One of the first things taught in introductory statistics textbooks is that correlation is not causation. It is also one of the first things forgotten. - T. Sowell

Correlations are often mistaken for causation because your primary patterns looks to see where one variable dictates another variable. It's hard to fight this pattern when you've been raised in a validation driven culture.

## Childhood Patterns are Faulty

A common example of this is found in the education system and the way families raise their kids to relate to education.

If you do your homework and study, you will get good grades, and

if you get good grades, your parents value and love you more, and

if you get good grades, you will get into a better university, and

if you get into a good university, you will get a better job, and

if you get a good job, you will be successful, and

if you are successful, you will be valued and liked more by your community, and...

This kind of thing can go on forever, until one day you wake up and realize that all the "if/and" statements floating around in your brain are actually falsely planted algorithms where one variable does not actually directly cause another variable.

Many of them can be broken down and taken out of a causation formula, creating freedom for each variable to exist without being forced to be associated with another variable in an unhealthy pattern.

## Break up the patterns and set the variables free

For example, imagine a system where you could do your homework with freedom. Maybe one day you would write an astonishing book report and the next day you would write a book report that was not your best work. Maybe there is no grading system, or if there is, your grades were not tied to being good/bad.

Imagine the freedom that would be born to create from allowing the variables to correlate with each other in positive and negative fluctuations without forcing them into a causation relationship in order to try and force a continuous positive correlation.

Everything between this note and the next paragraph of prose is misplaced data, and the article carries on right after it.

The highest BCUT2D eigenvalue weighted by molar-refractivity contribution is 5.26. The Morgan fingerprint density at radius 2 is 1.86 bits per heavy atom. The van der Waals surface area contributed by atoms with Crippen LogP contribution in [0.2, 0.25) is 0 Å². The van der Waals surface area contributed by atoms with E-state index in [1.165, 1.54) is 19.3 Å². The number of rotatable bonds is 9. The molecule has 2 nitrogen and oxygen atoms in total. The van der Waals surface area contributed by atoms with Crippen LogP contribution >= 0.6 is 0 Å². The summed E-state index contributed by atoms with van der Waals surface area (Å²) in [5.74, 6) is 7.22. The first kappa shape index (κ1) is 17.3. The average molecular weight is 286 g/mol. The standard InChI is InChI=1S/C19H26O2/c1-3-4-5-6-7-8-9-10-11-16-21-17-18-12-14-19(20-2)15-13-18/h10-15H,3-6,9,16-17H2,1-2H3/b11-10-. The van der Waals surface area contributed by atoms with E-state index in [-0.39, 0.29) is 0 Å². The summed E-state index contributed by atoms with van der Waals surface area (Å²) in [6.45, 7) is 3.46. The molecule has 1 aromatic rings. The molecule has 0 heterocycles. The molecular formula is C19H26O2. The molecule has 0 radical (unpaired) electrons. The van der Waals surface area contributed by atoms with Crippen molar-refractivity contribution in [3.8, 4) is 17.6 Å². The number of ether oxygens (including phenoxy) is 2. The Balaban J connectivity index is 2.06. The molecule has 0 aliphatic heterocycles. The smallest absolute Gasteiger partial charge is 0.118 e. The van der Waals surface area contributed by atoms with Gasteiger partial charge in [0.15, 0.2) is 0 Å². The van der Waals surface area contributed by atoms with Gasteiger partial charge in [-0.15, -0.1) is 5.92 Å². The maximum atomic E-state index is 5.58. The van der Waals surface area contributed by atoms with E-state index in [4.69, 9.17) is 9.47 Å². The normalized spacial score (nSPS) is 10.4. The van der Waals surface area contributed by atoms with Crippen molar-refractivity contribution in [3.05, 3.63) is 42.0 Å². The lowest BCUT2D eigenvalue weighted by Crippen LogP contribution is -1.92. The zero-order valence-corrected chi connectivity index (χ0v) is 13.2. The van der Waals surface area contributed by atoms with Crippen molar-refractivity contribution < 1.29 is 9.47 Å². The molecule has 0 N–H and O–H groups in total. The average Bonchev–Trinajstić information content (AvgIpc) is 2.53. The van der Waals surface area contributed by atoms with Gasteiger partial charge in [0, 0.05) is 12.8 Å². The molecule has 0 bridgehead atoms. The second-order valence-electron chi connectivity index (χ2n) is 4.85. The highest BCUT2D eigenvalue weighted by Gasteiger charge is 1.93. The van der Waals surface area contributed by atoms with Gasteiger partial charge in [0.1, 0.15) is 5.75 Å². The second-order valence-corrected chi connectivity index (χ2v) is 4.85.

## Making business decisions based on assumptions of causation when there is actually only correlation

Similarly, companies spend money on PR and advertising. When management makes decisions based on an assumption of causation to sales when the variables are actually only correlated, they begin to make mistakes and fall into a pattern that can be ultimately detrimental to the company, the brand and the budget.

Any business decision made on an assumption of causation where one does not exist, can be a detrimental risk to the company.

If PR/advertising is considered only as a correlation with sales, decisions can be made knowing that these two correlated items may correlate positive and negatively in fluctuation. Then the focus shifts to execution details, such as budgeting appropriately, spending within the company's means and sending out marketing messages that are aligned with the brand's culture. When you don't look at it as causation, you will immediately have the freedom to make decisions and create from a more authentic place.

## When you don't have direct causation, sales metrics need you

So if this is true, and all variables are more likely in correlation than in causation to each other, then how do you make decisions that will increase sales?

You use a 'third thing.' Here, 'third thing' is in quotes because it's a saying for outside of the box thinking using your internal powers. You can your internal powers however you wish - intuition, clairvoyance, senses, hunch, feelings, impulse, savvy, magic, creativity.

When you hold space for two variables to exist in correlation to each other, without forcing one to be a result of another and leave room for your internal power to stew, a 'third thing' is born - a new idea, strategy, tactic.

## The space between correlation and causation is where the magic happens

So long as it is in your budget and aligned with your brand's belief systems, you should try out all the 'third things' that come to you and see what the results will be.

Now, if one of your 'third things' works out, it does not mean that you can then place it into a causation formula. Again, you have to hold this new variable and the metric that you're trying to influence and allow a new 'third thing' to be born.

Creativity exists in the space between correlation and causation. A successful business requires your inner artist to show up everyday in that space.